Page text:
Under the agreement, the employees would get a one percent increase in pay in July 2014. They could also earn a payment of up to 3 percent a year if student achievement — such as graduation rates — improve. The payment tied to student achievement would not be part of their base salary.
Gaudino said the total cost of the two-year contract could be up to $700,000 if student achievement does improve. CWU’s six-year graduation rate is 55 percent, although Gaudino said if transfer students are factored in, the university’s graduation rate is closer to 80 percent.
Gaudino said classified staff members can have a real impact on student success rates. “Students sometimes spend more time outside of class than inside of class,” and people like food-service handlers or groundskeepers “have an impact on the culture and feeling” of the university, he said.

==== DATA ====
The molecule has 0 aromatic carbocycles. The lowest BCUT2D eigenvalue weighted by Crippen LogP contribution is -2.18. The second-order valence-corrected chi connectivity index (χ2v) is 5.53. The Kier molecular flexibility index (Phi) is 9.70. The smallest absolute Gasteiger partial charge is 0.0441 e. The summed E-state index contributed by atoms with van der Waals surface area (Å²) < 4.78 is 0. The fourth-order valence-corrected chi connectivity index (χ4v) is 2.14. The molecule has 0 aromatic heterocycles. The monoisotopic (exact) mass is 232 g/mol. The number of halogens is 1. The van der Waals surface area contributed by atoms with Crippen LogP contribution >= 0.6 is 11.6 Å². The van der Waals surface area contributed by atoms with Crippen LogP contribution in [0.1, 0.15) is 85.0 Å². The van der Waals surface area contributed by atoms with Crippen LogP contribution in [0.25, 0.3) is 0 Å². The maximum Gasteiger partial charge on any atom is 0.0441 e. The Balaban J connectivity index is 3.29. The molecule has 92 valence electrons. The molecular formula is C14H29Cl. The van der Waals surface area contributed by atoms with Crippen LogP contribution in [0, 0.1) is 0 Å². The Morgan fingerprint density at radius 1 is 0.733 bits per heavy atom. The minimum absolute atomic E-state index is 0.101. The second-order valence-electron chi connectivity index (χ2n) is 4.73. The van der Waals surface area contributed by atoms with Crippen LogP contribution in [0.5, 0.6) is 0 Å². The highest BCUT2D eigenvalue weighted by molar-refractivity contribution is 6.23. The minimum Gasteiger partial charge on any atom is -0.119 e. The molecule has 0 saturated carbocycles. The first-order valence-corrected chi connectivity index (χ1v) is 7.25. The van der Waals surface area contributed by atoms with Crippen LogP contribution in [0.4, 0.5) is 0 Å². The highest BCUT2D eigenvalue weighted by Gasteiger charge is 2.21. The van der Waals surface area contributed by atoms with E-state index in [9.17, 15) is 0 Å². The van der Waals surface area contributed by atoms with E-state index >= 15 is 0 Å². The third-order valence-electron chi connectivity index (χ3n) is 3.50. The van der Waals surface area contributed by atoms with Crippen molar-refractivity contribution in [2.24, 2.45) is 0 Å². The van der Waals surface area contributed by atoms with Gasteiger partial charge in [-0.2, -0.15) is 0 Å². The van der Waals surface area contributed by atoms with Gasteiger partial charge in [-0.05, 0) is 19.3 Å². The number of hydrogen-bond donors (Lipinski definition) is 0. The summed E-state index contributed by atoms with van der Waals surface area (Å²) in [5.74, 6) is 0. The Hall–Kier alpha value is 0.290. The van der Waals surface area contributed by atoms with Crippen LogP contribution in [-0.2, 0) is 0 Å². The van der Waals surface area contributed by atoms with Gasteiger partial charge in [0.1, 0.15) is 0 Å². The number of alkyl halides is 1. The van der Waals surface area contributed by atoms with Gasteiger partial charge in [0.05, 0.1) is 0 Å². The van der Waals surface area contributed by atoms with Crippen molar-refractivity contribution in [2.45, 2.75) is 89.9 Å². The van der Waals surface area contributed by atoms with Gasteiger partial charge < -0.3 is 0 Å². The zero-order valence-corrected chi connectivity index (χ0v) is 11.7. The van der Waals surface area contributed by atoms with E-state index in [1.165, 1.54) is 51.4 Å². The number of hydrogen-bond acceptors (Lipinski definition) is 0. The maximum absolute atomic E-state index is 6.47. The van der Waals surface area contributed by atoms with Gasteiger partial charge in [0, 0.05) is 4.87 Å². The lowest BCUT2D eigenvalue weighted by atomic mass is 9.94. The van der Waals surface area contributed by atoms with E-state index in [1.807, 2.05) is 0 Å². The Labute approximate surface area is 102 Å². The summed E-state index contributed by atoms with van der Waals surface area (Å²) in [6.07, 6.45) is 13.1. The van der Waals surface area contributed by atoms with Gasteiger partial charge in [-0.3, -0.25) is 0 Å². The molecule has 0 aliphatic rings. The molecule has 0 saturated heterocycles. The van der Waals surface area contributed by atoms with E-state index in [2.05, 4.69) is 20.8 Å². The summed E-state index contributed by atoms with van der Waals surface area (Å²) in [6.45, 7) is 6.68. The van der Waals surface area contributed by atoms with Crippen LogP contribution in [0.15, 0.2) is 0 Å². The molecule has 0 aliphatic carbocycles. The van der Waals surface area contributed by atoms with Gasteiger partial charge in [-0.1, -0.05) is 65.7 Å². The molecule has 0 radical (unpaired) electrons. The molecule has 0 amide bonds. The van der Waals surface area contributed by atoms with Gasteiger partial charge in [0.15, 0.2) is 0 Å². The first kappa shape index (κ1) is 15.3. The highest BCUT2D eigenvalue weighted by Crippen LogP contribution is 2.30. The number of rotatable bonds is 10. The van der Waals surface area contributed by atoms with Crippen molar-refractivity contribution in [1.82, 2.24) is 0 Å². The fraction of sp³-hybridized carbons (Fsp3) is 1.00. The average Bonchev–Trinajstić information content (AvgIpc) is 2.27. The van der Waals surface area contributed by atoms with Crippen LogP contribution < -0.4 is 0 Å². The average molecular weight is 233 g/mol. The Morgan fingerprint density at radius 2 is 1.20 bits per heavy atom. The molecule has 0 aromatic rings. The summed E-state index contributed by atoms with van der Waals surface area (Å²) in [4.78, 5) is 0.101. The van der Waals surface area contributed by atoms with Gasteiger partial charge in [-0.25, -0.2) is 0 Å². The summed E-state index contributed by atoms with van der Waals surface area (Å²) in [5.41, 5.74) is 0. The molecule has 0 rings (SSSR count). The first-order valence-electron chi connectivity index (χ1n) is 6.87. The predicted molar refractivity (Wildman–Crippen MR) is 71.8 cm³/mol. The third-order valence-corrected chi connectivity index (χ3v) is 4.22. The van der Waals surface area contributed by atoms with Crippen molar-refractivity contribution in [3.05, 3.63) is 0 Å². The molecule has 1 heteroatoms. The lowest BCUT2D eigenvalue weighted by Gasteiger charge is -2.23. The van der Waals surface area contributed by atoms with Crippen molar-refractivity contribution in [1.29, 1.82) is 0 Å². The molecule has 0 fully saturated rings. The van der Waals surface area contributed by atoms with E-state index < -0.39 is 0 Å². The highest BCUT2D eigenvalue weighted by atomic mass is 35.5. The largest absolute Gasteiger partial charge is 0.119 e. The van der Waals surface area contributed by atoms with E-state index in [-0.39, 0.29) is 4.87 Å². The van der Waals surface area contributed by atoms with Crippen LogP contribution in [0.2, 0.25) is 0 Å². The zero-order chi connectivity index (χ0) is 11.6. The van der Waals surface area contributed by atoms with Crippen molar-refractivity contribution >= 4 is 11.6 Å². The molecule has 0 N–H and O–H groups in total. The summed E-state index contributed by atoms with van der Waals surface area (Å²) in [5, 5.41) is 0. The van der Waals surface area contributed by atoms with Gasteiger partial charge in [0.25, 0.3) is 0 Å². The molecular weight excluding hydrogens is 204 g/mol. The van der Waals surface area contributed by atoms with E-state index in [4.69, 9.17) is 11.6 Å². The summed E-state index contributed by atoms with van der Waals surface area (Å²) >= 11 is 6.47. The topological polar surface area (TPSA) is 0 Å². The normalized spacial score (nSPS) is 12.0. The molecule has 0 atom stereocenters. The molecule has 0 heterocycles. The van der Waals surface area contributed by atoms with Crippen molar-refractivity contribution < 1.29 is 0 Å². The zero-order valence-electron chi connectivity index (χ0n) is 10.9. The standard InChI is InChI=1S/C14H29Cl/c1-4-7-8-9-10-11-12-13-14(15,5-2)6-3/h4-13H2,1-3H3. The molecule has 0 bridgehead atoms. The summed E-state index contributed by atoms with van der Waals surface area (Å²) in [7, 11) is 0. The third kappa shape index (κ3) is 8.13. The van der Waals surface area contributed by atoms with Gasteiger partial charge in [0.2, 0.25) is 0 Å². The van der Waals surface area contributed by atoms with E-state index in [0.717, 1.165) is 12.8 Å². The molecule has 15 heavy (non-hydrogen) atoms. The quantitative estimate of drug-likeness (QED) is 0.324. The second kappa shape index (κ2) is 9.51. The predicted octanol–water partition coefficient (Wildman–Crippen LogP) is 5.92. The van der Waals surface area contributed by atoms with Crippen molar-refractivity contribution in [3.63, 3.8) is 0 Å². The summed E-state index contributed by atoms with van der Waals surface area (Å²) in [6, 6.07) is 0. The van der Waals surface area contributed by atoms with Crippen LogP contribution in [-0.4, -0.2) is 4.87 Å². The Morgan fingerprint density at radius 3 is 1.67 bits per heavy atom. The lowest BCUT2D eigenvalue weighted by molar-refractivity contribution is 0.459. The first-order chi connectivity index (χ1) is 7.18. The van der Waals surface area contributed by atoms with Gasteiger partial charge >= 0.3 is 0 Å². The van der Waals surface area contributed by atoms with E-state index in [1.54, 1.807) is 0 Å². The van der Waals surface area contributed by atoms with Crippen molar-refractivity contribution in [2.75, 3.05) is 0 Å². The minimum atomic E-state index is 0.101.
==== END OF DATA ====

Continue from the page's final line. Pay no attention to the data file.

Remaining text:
CWU’s contract with its faculty union, United Faculty of Central, does not expire until later this year, and Gaudino said the university will suggest a similar arrangement with professors and instructors. However, “you don’t want to give the impression we are putting faculty in a position where their pay is connected to the percentage of students who graduate,” he said. He said negotiating that contract will be “a more complicated discussion.”
He said CWU employees, like most other state employees, have not had a raise in four years.
May 30, 2012 at 6:58 AM
Weather: We said yesterday the temperature would stay in the mid-60s this week, and we’re stickin’ to it. Unfortunately, those temperatures could come with light rain for the next SIX days. Friday could reach 67 degrees, and that’s cool. Let’s hope the sun peeks through as it did a bit yesterday, despite what the forecasters say. The National Weather Service forecast.
Traffic: The map and cams.